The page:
- The economy, government most commonly named problems
- More Americans say immigration top problem than in October
- Republicans more likely than Democrats to name immigration
WASHINGTON, D.C. -- The economy in general and government are the issues Americans are most likely to name as the most important problems facing the country in November. These are followed closely by mentions of immigration and unemployment.
Government, unemployment and the economy in general have ranked among the most frequently named problems since the beginning of the year. Mentions of immigration increased sharply in July, in response to a large wave of young immigrants crossing the U.S.-Mexico border. Mentions dipped from 12% in September to 7% in October, perhaps because the issue was overshadowed by the Ebola crisis. However, immigration is now back up to 13%.
Mentions of disease, and Ebola specifically, rose to 5% in October, debuting on the list of issues that at least 3% of Americans mention. However, in November, 2% mention Ebola, perhaps because they perceive the threat as less severe than it was a month ago.
As is typically the case, Americans of differing party affiliations often have dissimilar ideas of the most important problem. For example, Republicans and Republican-leaning independents (27%) are more likely than Democrats and Democratic leaners (14%) to list the economy in general. And Republicans are slightly more likely than Democrats to mention immigration.
Party differences are smaller on government dissatisfaction, healthcare and unemployment.
Mentions of immigration increased similarly between October and November for Republicans (from 9% to 16%) and Democrats (from 4% to 10%). Although it is a pressing issue in many Americans' minds, the prospects for government action are unclear. President Barack Obama is discussing executive action on immigration reform and says he is tired of waiting for Congress to act. Some Republicans are pushing for compromise, and party leaders may be waiting for January, when the GOP takes full control of Congress, but have not issued a plan for action on immigration.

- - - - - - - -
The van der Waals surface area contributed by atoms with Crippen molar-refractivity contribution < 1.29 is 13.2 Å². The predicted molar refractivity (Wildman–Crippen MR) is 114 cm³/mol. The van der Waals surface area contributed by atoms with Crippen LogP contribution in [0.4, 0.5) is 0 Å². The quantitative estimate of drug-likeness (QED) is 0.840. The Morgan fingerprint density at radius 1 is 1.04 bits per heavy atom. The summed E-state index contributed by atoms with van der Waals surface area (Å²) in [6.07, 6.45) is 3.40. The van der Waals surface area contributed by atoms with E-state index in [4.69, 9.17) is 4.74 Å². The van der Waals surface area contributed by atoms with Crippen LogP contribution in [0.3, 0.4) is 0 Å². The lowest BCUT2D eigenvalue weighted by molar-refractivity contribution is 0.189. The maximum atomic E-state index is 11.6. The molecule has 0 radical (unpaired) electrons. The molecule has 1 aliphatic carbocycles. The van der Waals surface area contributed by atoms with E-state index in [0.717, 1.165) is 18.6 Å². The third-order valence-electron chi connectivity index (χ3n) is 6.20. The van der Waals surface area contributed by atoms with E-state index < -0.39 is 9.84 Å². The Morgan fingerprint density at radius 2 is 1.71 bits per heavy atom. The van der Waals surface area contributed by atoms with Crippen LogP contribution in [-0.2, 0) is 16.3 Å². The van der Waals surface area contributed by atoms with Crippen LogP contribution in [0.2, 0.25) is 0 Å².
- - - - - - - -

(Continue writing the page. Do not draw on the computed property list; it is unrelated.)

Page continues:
Government and the economy in general continue to be the most commonly cited problems facing the U.S. Mentions of immigration increased in November after a dip in October. During the current "lame duck" session, congressional leaders may be hesitant to act on these issues -- though this would be the last chance to act for members of Congress who were not re-elected. For their part, Republicans may be waiting until January, when their new Senate majority is sworn in.
Americans are more likely to say they want the new Republican Congress rather than Obama to set the nation's course in January. But more than anything, Americans want Congress to fix itself and begin compromising, a view reinforced by Americans' continuing to name the government itself as the most important problem facing the nation.
Results for this Gallup poll are based on telephone interviews conducted Nov. 6-9, 2014, with a random sample of 828 adults, aged 18 and older, living in all 50 U.S. states and the District of Columbia. For results based on the total sample of national adults, the margin of sampling error is ±4 percentage points at the 95% confidence level.
Each sample of national adults includes a minimum quota of 50% cellphone respondents and 50% landline respondents, with additional minimum quotas by time zone within region. Landline and cellular telephone numbers are selected using random-digit-dial methods.
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